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Jemima Khan, Zac Goldsmith's Sister, Attacks His London Mayoral Election Campaign

Jemima Khan is not happy with his attacks on Sadiq.

06/05/2016 19:47 | Updated 06 May 2016

What must have been an already tough day for Zac Goldsmith took an even more personal turn this evening when his own sister attacked his London Mayoral election campaign.

Jemima's comments came just as Labour's Sadiq Khan was declared the next Mayor of London, in what has been an increasingly poisonous race.

Towards the end of the campaign Tory attacks on Khan increasingly tried to link him to Islamic extremism and terrorism.

Paul Hackett / Reuters
Jemima is associate editor of New Statesman and European editor-at-large for Vanity Fair.

Earlier in the day Andrew Boff, the former leader of the London Assembly’s Conservative group, called the smears "outrageous" and "a mistake".

He said: "I don’t think it was dog whistle, because you can’t hear a dog whistle. Everybody could hear this.

“It was effectively saying that people of conservative religious views are not to be trusted and you shouldn’t share a platform with them and that’s outrageous.”

Matt Dunham/AP
Zac Goldsmith after casting his vote today.

 

“I was really troubled by one particular aspect [of the campaign] and that’s when he started equating people with conservative religious views with sympathising with terrorism. That sent a message out to many of the communities in London that’s very difficult to justify.”

Sayeeda Warsi also made he opinions more than clear. 

The attacks didn't have the desired effect however, and the Tooting MP was announced as the winner on Friday evening evening, ending eight years of Conservative-rule in the capital.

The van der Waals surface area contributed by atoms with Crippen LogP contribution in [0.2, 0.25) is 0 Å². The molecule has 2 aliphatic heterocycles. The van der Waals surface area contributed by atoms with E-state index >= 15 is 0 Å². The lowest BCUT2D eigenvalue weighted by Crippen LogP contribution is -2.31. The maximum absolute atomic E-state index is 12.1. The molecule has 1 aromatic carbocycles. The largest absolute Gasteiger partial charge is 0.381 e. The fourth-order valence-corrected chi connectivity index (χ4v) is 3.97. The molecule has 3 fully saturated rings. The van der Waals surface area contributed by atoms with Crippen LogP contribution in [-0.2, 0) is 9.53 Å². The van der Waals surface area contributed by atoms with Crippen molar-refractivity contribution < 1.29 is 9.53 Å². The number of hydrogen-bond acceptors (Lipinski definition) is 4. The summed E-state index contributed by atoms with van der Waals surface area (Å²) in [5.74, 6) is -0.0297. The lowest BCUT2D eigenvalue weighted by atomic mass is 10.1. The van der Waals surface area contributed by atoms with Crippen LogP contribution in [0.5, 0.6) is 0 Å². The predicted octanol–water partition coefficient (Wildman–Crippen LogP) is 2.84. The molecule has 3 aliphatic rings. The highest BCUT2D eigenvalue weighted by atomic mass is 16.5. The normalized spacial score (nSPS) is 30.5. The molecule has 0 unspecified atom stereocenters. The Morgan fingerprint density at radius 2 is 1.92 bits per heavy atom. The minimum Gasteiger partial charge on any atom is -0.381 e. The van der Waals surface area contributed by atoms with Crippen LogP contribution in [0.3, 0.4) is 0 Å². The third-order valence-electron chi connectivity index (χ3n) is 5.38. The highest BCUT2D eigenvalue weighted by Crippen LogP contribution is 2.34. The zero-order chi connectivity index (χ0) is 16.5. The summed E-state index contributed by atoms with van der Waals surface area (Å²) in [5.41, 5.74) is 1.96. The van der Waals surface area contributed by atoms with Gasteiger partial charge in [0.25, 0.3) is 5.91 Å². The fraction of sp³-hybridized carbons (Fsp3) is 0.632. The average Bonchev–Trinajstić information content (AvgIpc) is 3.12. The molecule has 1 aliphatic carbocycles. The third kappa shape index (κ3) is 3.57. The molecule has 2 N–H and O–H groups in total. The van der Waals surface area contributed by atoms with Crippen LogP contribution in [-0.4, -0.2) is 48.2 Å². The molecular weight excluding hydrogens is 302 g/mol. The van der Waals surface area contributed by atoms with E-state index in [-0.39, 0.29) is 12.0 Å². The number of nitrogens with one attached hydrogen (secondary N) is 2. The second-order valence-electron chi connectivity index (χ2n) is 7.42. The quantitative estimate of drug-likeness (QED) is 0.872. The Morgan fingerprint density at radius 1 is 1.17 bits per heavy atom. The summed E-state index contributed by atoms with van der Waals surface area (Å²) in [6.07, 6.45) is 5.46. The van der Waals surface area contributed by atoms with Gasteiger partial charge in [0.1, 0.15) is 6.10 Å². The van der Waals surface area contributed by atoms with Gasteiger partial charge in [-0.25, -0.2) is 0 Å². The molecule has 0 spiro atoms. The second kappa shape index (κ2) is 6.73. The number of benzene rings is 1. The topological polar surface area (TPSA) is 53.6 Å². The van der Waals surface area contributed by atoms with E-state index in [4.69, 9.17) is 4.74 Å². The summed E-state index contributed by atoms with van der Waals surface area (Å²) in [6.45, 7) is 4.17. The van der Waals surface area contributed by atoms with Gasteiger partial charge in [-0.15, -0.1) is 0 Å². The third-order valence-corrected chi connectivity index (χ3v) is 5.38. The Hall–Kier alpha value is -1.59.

The attacks on Khan didn't have the desired effect however, and the Tooting MP was announced as the winner on Friday evening evening, ending eight years of Conservative-rule in the capital.

During the campaign, Khan told the HuffPost UK he felt his rival’s negative campaign was putting ethnic minorities off taking part in politics.

He said: “How do you think they feel when – and I say this without hubris or arrogance – a mainstream British Muslim, someone who has spent his life lecturing British Muslims about getting involved in mainstream society and civic society is treated this way?

“I’ve already had people approaching me saying ‘you know, do you really think I’m going to encourage my nephew and niece, son and daughter, to get involved in politics if this is the way that you’re treated?’

“That’s why I’m disappointed in Zac. Zac should know better and Zac does know better and one of the things when you’re a candidate is you receive advice all the time.”

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